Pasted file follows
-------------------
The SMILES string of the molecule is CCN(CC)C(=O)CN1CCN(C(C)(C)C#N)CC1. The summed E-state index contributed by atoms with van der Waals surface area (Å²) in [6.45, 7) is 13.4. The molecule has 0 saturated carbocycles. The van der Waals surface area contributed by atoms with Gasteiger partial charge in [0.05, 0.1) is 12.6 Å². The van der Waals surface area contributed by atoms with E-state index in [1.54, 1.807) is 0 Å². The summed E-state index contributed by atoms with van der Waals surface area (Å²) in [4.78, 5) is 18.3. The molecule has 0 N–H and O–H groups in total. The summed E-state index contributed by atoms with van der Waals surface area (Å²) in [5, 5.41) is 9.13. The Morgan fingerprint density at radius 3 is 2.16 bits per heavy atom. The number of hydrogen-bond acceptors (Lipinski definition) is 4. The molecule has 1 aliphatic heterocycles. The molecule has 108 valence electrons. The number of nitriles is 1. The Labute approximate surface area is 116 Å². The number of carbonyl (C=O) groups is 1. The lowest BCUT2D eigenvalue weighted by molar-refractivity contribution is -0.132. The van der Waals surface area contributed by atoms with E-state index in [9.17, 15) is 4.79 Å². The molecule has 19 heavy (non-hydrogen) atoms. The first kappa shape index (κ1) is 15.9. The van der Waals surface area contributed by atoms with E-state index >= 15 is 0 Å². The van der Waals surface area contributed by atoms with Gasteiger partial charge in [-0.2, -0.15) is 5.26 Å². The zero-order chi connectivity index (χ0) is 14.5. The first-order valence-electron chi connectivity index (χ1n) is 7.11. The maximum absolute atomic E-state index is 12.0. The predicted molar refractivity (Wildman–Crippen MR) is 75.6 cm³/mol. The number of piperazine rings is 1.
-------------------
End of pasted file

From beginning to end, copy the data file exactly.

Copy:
The SMILES string of the molecule is CCN(CC)C(=O)CN1CCN(C(C)(C)C#N)CC1. The summed E-state index contributed by atoms with van der Waals surface area (Å²) in [6.45, 7) is 13.4. The molecule has 0 saturated carbocycles. The van der Waals surface area contributed by atoms with Gasteiger partial charge in [0.05, 0.1) is 12.6 Å². The van der Waals surface area contributed by atoms with E-state index in [1.54, 1.807) is 0 Å². The summed E-state index contributed by atoms with van der Waals surface area (Å²) in [4.78, 5) is 18.3. The molecule has 0 N–H and O–H groups in total. The summed E-state index contributed by atoms with van der Waals surface area (Å²) in [5, 5.41) is 9.13. The Morgan fingerprint density at radius 3 is 2.16 bits per heavy atom. The number of hydrogen-bond acceptors (Lipinski definition) is 4. The molecule has 1 aliphatic heterocycles. The molecule has 108 valence electrons. The number of nitriles is 1. The Labute approximate surface area is 116 Å². The number of carbonyl (C=O) groups is 1. The lowest BCUT2D eigenvalue weighted by molar-refractivity contribution is -0.132. The van der Waals surface area contributed by atoms with E-state index in [9.17, 15) is 4.79 Å². The molecule has 19 heavy (non-hydrogen) atoms. The first kappa shape index (κ1) is 15.9. The van der Waals surface area contributed by atoms with E-state index >= 15 is 0 Å². The van der Waals surface area contributed by atoms with Gasteiger partial charge in [-0.2, -0.15) is 5.26 Å². The zero-order chi connectivity index (χ0) is 14.5. The first-order valence-electron chi connectivity index (χ1n) is 7.11. The maximum absolute atomic E-state index is 12.0. The predicted molar refractivity (Wildman–Crippen MR) is 75.6 cm³/mol. The number of piperazine rings is 1.